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Do You Want to Be a “Boss”?

In my first job back in 2008 I was building a nonprofit organization. We were hiring our first full-time employee, a program coordinator to support operations. I was going to be that person’s supervisor. A couple of weeks after starting, our new hire was on the phone with a customer. At some point in that conversation she said “let me check with my boss”, turned to me and asked me a question.

I don’t remember the exact context, but I distinctly remember feeling uneasy and uncomfortable. I don’t know why, but something about that word ‘boss’ turned me off and I didn’t like being referred to as someone’s boss.

I spent seven years managing / supervising / being the ‘boss’. I didn’t go to any training, didn’t know much or thought about what that means, and approached the role with the traditional mindset of what I saw around me: directing work, setting goals, conducting annual performance reviews and the usual HR processes that most people hate.

So what made me uncomfortable back then? Let’s analyze some of the vocabulary we use in today’s workplace.

Boss comes from the Dutch and means ‘master’, and not as in one of the Dutch masters (i.e. artists), but as a master over another person.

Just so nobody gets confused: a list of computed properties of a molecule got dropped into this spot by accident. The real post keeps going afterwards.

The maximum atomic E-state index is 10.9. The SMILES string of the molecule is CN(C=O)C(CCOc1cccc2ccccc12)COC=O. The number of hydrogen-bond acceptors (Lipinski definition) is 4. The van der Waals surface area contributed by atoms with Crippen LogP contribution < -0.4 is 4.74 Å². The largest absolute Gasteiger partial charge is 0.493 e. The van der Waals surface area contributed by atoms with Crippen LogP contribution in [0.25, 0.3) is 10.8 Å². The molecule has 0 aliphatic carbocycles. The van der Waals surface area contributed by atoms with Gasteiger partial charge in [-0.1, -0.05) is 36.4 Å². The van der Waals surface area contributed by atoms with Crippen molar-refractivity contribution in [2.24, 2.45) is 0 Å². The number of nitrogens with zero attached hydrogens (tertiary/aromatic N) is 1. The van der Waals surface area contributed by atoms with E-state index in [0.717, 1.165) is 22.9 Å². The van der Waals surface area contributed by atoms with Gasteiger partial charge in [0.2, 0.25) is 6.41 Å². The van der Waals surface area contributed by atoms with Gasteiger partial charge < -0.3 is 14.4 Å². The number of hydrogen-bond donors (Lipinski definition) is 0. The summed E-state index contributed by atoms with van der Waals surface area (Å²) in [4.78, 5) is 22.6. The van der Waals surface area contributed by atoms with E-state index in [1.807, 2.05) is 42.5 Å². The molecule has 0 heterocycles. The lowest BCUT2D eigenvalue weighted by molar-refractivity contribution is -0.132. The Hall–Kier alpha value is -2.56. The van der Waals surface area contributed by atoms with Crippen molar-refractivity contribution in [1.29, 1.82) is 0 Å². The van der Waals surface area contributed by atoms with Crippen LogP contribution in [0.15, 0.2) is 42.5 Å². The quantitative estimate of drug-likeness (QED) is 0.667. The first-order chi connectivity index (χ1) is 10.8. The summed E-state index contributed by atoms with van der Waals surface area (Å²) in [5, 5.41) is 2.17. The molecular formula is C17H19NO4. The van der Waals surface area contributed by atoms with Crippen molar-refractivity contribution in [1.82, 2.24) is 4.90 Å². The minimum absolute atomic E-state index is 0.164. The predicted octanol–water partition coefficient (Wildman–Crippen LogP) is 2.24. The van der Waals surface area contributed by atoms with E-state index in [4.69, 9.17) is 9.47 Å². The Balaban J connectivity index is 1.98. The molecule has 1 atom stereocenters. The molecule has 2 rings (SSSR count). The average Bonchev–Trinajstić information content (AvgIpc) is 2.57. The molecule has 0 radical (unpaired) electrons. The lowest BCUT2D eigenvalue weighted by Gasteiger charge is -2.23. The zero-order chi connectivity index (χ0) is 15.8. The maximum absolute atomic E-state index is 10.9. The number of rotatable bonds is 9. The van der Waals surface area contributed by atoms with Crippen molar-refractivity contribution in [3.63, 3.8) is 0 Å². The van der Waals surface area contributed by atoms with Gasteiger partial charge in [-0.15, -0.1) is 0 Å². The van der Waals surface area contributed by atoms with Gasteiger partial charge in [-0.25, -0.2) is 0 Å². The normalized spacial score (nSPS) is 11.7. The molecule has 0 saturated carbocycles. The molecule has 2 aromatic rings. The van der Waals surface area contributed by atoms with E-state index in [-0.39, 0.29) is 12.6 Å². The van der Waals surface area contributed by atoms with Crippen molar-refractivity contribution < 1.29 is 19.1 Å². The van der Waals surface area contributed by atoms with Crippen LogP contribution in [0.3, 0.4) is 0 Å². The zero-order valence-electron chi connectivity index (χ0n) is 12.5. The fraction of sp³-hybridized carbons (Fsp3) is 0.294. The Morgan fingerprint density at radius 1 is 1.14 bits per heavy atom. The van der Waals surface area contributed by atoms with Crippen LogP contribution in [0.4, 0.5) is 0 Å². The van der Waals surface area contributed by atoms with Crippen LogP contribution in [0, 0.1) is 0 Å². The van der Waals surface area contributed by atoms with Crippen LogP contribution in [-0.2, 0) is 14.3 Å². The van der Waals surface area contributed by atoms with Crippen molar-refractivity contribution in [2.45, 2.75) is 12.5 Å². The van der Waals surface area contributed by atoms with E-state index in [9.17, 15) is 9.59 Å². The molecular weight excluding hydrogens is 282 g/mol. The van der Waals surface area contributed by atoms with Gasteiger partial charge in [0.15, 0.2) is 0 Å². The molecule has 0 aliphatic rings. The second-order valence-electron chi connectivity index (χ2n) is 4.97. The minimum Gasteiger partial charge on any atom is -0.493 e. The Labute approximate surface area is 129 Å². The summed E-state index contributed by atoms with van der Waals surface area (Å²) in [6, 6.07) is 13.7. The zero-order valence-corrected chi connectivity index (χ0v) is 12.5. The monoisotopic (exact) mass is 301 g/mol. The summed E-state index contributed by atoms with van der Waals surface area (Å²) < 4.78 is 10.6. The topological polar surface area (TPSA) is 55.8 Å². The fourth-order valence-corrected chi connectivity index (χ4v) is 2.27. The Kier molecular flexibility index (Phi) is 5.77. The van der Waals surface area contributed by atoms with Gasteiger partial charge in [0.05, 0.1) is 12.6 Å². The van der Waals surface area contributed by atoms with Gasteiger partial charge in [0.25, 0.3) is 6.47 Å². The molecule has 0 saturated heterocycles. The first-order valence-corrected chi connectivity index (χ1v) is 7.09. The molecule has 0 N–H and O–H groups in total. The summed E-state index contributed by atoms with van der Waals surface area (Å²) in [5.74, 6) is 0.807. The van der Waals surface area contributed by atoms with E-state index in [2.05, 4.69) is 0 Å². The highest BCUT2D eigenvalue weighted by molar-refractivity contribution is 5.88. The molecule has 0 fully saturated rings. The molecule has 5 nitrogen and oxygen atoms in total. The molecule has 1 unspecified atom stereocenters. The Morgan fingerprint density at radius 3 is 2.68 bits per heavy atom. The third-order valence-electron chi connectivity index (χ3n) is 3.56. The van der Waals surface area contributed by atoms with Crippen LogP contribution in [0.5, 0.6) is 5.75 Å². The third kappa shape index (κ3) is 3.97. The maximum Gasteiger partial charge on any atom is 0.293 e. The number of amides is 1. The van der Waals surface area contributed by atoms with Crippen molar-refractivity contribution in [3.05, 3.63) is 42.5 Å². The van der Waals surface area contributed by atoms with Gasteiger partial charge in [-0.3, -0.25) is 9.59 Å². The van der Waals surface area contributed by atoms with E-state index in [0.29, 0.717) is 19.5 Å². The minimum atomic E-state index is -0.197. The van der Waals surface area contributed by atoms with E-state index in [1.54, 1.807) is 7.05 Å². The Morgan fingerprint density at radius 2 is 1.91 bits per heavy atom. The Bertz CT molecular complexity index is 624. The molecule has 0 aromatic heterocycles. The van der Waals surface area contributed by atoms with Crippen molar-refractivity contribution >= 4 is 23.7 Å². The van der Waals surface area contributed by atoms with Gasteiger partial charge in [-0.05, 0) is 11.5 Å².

Supervisor comes from Latin and means ‘one who inspects and directs the work of others’. The verb “supervise” basically means to ‘see above’, or more accurately, to ‘oversee’, essentially, looking over someone’s shoulder to make sure they are working.

Manager also comes from Latin, from ‘manus’ (hand) and in Italian ‘maneggiare’ means to control, centuries ago used in the context of training horses… More recently, after the Industrial Revolution ‘managers’ were deemed necessary because workers would otherwise be inefficient and wouldn’t know what to do.

80% of first-time managers get hired or promoted to managers without any training. 60% of them underperform, or worse, fail in their first year. So is it any wonder that a good number of bosses / supervisors / managers think their role is to tell others what to do and look over their shoulders to make sure they are doing it?

There is a fundamental misconception about what it means to be a boss / supervisor / manager, and that’s hurting people and organizations. Why do people leave a job? The number one reason is their manager… And if it’s not their manager, it’s the interaction with co-workers or the organizational culture, frequently marked by distrust and lack of respect.

We must change the narrative. We must honor people and treat them with respect regardless of who’s the ‘boss’. It’s paramount for those of us who are bosses / supervisors / managers to check our behavior and reevaluate our role. (Perhaps while we are at it, we should introduce more appropriate language.) It’s NOT to control someone, look over their shoulders, tell them what to do, wait for them to make mistakes and punish them for it.

Above all, be kind to your staff, nurture their strengths, treat them with respect, be a coach, support them, help them learn and grow, show them you care.

Was I a good ‘boss’? Sometimes yes, alas, sometimes definitely not. What kind of a ‘boss’ are you going to be?


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